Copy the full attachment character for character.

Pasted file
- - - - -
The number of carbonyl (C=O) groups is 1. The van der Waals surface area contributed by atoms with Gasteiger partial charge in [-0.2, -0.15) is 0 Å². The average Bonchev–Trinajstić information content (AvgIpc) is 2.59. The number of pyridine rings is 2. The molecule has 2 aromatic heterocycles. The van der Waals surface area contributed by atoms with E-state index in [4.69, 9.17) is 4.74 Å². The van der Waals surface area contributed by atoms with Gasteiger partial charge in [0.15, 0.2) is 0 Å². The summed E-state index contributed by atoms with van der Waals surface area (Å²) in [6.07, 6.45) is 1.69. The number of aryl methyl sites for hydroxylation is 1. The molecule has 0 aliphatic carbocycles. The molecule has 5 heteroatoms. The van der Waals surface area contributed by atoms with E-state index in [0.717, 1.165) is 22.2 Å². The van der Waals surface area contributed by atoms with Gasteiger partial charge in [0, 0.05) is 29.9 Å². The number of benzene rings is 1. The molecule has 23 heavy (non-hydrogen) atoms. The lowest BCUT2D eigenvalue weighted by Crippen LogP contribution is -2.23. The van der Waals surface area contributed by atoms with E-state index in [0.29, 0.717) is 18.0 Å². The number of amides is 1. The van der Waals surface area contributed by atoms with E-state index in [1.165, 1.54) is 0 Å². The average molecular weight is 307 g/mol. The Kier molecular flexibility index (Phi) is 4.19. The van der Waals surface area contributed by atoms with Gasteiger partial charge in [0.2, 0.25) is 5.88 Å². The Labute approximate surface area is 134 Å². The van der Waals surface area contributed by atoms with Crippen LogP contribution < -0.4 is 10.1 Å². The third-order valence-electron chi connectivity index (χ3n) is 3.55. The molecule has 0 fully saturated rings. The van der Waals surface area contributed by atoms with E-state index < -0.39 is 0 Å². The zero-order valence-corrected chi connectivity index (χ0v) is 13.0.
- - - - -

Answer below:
The number of carbonyl (C=O) groups is 1. The van der Waals surface area contributed by atoms with Gasteiger partial charge in [-0.2, -0.15) is 0 Å². The average Bonchev–Trinajstić information content (AvgIpc) is 2.59. The number of pyridine rings is 2. The molecule has 2 aromatic heterocycles. The van der Waals surface area contributed by atoms with E-state index in [4.69, 9.17) is 4.74 Å². The van der Waals surface area contributed by atoms with Gasteiger partial charge in [0.15, 0.2) is 0 Å². The summed E-state index contributed by atoms with van der Waals surface area (Å²) in [6.07, 6.45) is 1.69. The number of aryl methyl sites for hydroxylation is 1. The molecule has 0 aliphatic carbocycles. The molecule has 5 heteroatoms. The van der Waals surface area contributed by atoms with E-state index in [0.717, 1.165) is 22.2 Å². The van der Waals surface area contributed by atoms with Gasteiger partial charge in [0, 0.05) is 29.9 Å². The number of benzene rings is 1. The molecule has 23 heavy (non-hydrogen) atoms. The lowest BCUT2D eigenvalue weighted by Crippen LogP contribution is -2.23. The van der Waals surface area contributed by atoms with E-state index in [0.29, 0.717) is 18.0 Å². The number of amides is 1. The van der Waals surface area contributed by atoms with E-state index in [1.165, 1.54) is 0 Å². The average molecular weight is 307 g/mol. The Kier molecular flexibility index (Phi) is 4.19. The van der Waals surface area contributed by atoms with Gasteiger partial charge in [0.2, 0.25) is 5.88 Å². The Labute approximate surface area is 134 Å². The van der Waals surface area contributed by atoms with Crippen LogP contribution < -0.4 is 10.1 Å². The third-order valence-electron chi connectivity index (χ3n) is 3.55. The molecule has 0 fully saturated rings. The van der Waals surface area contributed by atoms with E-state index < -0.39 is 0 Å². The zero-order valence-corrected chi connectivity index (χ0v) is 13.0.